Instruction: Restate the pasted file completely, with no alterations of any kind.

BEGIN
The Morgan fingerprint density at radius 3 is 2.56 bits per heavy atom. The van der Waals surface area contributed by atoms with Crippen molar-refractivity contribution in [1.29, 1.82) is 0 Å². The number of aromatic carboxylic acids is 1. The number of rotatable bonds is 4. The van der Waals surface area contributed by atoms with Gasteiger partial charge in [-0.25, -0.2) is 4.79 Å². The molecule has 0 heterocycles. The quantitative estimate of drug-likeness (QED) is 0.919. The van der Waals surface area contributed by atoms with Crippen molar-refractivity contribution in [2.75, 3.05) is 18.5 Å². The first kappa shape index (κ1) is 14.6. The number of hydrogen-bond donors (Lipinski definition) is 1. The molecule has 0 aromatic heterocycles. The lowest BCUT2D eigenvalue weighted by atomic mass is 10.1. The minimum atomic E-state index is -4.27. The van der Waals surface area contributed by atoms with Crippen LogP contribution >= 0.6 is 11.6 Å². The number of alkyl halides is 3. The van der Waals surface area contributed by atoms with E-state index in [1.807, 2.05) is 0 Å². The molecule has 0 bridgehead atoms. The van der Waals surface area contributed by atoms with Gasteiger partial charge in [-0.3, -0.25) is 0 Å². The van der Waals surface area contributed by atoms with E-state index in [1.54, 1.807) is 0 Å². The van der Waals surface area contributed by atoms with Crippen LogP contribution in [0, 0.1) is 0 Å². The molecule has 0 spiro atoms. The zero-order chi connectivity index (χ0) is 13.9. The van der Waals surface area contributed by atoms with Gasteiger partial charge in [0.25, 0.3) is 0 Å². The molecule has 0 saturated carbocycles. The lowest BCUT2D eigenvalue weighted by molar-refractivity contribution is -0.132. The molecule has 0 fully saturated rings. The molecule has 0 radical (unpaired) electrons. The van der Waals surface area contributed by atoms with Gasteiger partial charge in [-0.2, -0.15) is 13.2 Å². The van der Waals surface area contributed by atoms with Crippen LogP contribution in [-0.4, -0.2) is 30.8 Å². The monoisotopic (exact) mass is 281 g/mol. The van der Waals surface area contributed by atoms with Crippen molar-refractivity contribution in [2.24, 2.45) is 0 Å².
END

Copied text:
The Morgan fingerprint density at radius 3 is 2.56 bits per heavy atom. The van der Waals surface area contributed by atoms with Crippen molar-refractivity contribution in [1.29, 1.82) is 0 Å². The number of aromatic carboxylic acids is 1. The number of rotatable bonds is 4. The van der Waals surface area contributed by atoms with Gasteiger partial charge in [-0.25, -0.2) is 4.79 Å². The molecule has 0 heterocycles. The quantitative estimate of drug-likeness (QED) is 0.919. The van der Waals surface area contributed by atoms with Crippen molar-refractivity contribution in [2.75, 3.05) is 18.5 Å². The first kappa shape index (κ1) is 14.6. The number of hydrogen-bond donors (Lipinski definition) is 1. The molecule has 0 aromatic heterocycles. The lowest BCUT2D eigenvalue weighted by atomic mass is 10.1. The minimum atomic E-state index is -4.27. The van der Waals surface area contributed by atoms with Crippen LogP contribution >= 0.6 is 11.6 Å². The number of alkyl halides is 3. The van der Waals surface area contributed by atoms with E-state index in [1.807, 2.05) is 0 Å². The molecule has 0 bridgehead atoms. The van der Waals surface area contributed by atoms with Gasteiger partial charge in [-0.3, -0.25) is 0 Å². The van der Waals surface area contributed by atoms with E-state index in [1.54, 1.807) is 0 Å². The van der Waals surface area contributed by atoms with Crippen LogP contribution in [0, 0.1) is 0 Å². The molecule has 0 spiro atoms. The zero-order chi connectivity index (χ0) is 13.9. The van der Waals surface area contributed by atoms with Gasteiger partial charge in [0.25, 0.3) is 0 Å². The molecule has 0 saturated carbocycles. The lowest BCUT2D eigenvalue weighted by molar-refractivity contribution is -0.132. The molecule has 0 fully saturated rings. The molecule has 0 radical (unpaired) electrons. The van der Waals surface area contributed by atoms with Gasteiger partial charge in [-0.2, -0.15) is 13.2 Å². The van der Waals surface area contributed by atoms with Crippen LogP contribution in [-0.4, -0.2) is 30.8 Å². The monoisotopic (exact) mass is 281 g/mol. The van der Waals surface area contributed by atoms with Crippen molar-refractivity contribution in [2.24, 2.45) is 0 Å².